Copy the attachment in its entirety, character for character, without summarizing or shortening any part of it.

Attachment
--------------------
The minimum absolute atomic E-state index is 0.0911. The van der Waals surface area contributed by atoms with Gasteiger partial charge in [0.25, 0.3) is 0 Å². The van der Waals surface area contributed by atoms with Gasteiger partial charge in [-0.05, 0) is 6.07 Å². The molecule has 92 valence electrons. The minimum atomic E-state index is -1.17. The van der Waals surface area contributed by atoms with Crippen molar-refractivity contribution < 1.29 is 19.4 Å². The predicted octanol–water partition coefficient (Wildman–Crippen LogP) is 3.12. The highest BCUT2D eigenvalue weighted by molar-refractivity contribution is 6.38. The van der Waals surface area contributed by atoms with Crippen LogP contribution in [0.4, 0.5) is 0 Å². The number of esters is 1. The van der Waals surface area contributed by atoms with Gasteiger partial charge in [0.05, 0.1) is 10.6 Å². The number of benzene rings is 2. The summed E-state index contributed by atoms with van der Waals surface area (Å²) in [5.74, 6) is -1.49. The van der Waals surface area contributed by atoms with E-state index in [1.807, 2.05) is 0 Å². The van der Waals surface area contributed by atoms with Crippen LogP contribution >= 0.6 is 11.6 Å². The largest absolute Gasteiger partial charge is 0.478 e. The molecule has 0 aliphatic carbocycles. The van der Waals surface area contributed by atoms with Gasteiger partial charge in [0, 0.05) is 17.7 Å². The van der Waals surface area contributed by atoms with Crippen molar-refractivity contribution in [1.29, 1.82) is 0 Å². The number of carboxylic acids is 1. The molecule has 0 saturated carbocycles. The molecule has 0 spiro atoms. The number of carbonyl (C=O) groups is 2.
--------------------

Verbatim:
The minimum absolute atomic E-state index is 0.0911. The van der Waals surface area contributed by atoms with Gasteiger partial charge in [0.25, 0.3) is 0 Å². The van der Waals surface area contributed by atoms with Gasteiger partial charge in [-0.05, 0) is 6.07 Å². The molecule has 92 valence electrons. The minimum atomic E-state index is -1.17. The van der Waals surface area contributed by atoms with Crippen molar-refractivity contribution < 1.29 is 19.4 Å². The predicted octanol–water partition coefficient (Wildman–Crippen LogP) is 3.12. The highest BCUT2D eigenvalue weighted by molar-refractivity contribution is 6.38. The van der Waals surface area contributed by atoms with Crippen LogP contribution in [0.4, 0.5) is 0 Å². The number of esters is 1. The van der Waals surface area contributed by atoms with Gasteiger partial charge in [0.05, 0.1) is 10.6 Å². The number of benzene rings is 2. The summed E-state index contributed by atoms with van der Waals surface area (Å²) in [5.74, 6) is -1.49. The van der Waals surface area contributed by atoms with E-state index in [1.807, 2.05) is 0 Å². The van der Waals surface area contributed by atoms with Crippen LogP contribution >= 0.6 is 11.6 Å². The largest absolute Gasteiger partial charge is 0.478 e. The molecule has 0 aliphatic carbocycles. The van der Waals surface area contributed by atoms with Gasteiger partial charge in [0, 0.05) is 17.7 Å². The van der Waals surface area contributed by atoms with Crippen molar-refractivity contribution in [1.29, 1.82) is 0 Å². The number of carboxylic acids is 1. The molecule has 0 saturated carbocycles. The molecule has 0 spiro atoms. The number of carbonyl (C=O) groups is 2.